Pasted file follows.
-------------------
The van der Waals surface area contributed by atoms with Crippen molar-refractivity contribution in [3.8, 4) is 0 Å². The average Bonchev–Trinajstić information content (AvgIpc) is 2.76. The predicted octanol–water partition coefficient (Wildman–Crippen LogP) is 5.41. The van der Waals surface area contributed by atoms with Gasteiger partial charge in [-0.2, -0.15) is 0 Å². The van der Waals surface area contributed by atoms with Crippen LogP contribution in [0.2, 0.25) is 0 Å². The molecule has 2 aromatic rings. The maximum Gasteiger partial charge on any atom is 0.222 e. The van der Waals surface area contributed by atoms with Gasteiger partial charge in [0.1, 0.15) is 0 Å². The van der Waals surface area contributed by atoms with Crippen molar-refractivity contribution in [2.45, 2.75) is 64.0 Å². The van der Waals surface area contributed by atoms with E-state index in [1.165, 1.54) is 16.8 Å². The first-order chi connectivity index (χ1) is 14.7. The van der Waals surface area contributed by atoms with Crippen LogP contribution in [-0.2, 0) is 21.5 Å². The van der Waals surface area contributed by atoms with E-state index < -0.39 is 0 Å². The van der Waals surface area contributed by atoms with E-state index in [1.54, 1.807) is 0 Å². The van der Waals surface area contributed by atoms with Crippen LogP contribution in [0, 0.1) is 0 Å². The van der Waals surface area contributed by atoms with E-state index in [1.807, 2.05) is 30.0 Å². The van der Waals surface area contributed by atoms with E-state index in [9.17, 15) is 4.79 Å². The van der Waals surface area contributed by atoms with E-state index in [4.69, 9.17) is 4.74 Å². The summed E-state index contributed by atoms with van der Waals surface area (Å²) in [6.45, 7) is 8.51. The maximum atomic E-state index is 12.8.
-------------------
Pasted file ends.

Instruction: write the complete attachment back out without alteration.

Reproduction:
The van der Waals surface area contributed by atoms with Crippen molar-refractivity contribution in [3.8, 4) is 0 Å². The average Bonchev–Trinajstić information content (AvgIpc) is 2.76. The predicted octanol–water partition coefficient (Wildman–Crippen LogP) is 5.41. The van der Waals surface area contributed by atoms with Gasteiger partial charge in [-0.2, -0.15) is 0 Å². The van der Waals surface area contributed by atoms with Crippen LogP contribution in [0.2, 0.25) is 0 Å². The molecule has 2 aromatic rings. The maximum Gasteiger partial charge on any atom is 0.222 e. The van der Waals surface area contributed by atoms with Gasteiger partial charge in [0.1, 0.15) is 0 Å². The van der Waals surface area contributed by atoms with Crippen molar-refractivity contribution in [2.45, 2.75) is 64.0 Å². The van der Waals surface area contributed by atoms with E-state index in [1.165, 1.54) is 16.8 Å². The first-order chi connectivity index (χ1) is 14.7. The van der Waals surface area contributed by atoms with Crippen LogP contribution in [-0.2, 0) is 21.5 Å². The van der Waals surface area contributed by atoms with E-state index < -0.39 is 0 Å². The van der Waals surface area contributed by atoms with E-state index in [1.54, 1.807) is 0 Å². The van der Waals surface area contributed by atoms with Crippen LogP contribution in [0, 0.1) is 0 Å². The van der Waals surface area contributed by atoms with E-state index in [1.807, 2.05) is 30.0 Å². The van der Waals surface area contributed by atoms with E-state index in [9.17, 15) is 4.79 Å². The van der Waals surface area contributed by atoms with E-state index in [4.69, 9.17) is 4.74 Å². The summed E-state index contributed by atoms with van der Waals surface area (Å²) in [6.45, 7) is 8.51. The maximum atomic E-state index is 12.8.